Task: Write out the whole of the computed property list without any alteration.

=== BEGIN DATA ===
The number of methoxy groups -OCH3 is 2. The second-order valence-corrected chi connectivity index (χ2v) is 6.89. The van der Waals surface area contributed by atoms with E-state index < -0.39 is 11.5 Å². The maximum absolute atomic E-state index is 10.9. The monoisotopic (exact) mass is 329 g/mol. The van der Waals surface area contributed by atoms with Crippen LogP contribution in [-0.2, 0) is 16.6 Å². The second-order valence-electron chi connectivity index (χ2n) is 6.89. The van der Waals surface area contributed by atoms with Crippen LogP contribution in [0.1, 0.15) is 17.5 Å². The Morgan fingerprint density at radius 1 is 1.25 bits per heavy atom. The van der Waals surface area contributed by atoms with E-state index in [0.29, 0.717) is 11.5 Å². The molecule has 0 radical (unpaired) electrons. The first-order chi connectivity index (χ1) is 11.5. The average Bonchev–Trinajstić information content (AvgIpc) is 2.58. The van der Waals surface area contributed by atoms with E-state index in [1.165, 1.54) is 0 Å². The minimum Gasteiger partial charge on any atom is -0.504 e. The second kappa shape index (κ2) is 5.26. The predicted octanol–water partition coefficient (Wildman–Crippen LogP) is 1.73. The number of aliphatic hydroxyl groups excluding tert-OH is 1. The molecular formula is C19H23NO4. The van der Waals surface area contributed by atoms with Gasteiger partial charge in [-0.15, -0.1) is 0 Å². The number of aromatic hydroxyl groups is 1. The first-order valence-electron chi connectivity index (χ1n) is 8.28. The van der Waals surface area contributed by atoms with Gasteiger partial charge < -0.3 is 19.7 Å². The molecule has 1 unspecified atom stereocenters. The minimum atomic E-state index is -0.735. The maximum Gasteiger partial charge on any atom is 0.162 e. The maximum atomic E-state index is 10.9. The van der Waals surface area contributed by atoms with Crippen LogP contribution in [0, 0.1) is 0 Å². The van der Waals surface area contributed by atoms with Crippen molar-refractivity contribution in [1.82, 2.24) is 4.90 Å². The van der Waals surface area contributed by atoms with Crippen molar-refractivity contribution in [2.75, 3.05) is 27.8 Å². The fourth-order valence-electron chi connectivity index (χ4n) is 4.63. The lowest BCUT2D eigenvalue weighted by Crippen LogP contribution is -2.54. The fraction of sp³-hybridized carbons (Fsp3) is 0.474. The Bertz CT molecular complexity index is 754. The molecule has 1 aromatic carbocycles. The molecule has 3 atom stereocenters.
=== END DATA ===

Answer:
The number of methoxy groups -OCH3 is 2. The second-order valence-corrected chi connectivity index (χ2v) is 6.89. The van der Waals surface area contributed by atoms with E-state index < -0.39 is 11.5 Å². The maximum absolute atomic E-state index is 10.9. The monoisotopic (exact) mass is 329 g/mol. The van der Waals surface area contributed by atoms with Crippen LogP contribution in [-0.2, 0) is 16.6 Å². The second-order valence-electron chi connectivity index (χ2n) is 6.89. The van der Waals surface area contributed by atoms with Crippen LogP contribution in [0.1, 0.15) is 17.5 Å². The Morgan fingerprint density at radius 1 is 1.25 bits per heavy atom. The van der Waals surface area contributed by atoms with E-state index in [0.29, 0.717) is 11.5 Å². The molecule has 0 radical (unpaired) electrons. The first-order chi connectivity index (χ1) is 11.5. The average Bonchev–Trinajstić information content (AvgIpc) is 2.58. The van der Waals surface area contributed by atoms with E-state index in [1.165, 1.54) is 0 Å². The minimum Gasteiger partial charge on any atom is -0.504 e. The second kappa shape index (κ2) is 5.26. The predicted octanol–water partition coefficient (Wildman–Crippen LogP) is 1.73. The number of aliphatic hydroxyl groups excluding tert-OH is 1. The molecular formula is C19H23NO4. The van der Waals surface area contributed by atoms with Gasteiger partial charge in [-0.15, -0.1) is 0 Å². The number of aromatic hydroxyl groups is 1. The first-order valence-electron chi connectivity index (χ1n) is 8.28. The van der Waals surface area contributed by atoms with Gasteiger partial charge < -0.3 is 19.7 Å². The molecule has 1 unspecified atom stereocenters. The minimum atomic E-state index is -0.735. The maximum Gasteiger partial charge on any atom is 0.162 e. The maximum atomic E-state index is 10.9. The van der Waals surface area contributed by atoms with Crippen LogP contribution in [0, 0.1) is 0 Å². The van der Waals surface area contributed by atoms with Crippen molar-refractivity contribution in [1.82, 2.24) is 4.90 Å². The van der Waals surface area contributed by atoms with Crippen molar-refractivity contribution in [2.75, 3.05) is 27.8 Å². The fourth-order valence-electron chi connectivity index (χ4n) is 4.63. The lowest BCUT2D eigenvalue weighted by Crippen LogP contribution is -2.54. The fraction of sp³-hybridized carbons (Fsp3) is 0.474. The Bertz CT molecular complexity index is 754. The molecule has 1 aromatic carbocycles. The molecule has 3 atom stereocenters.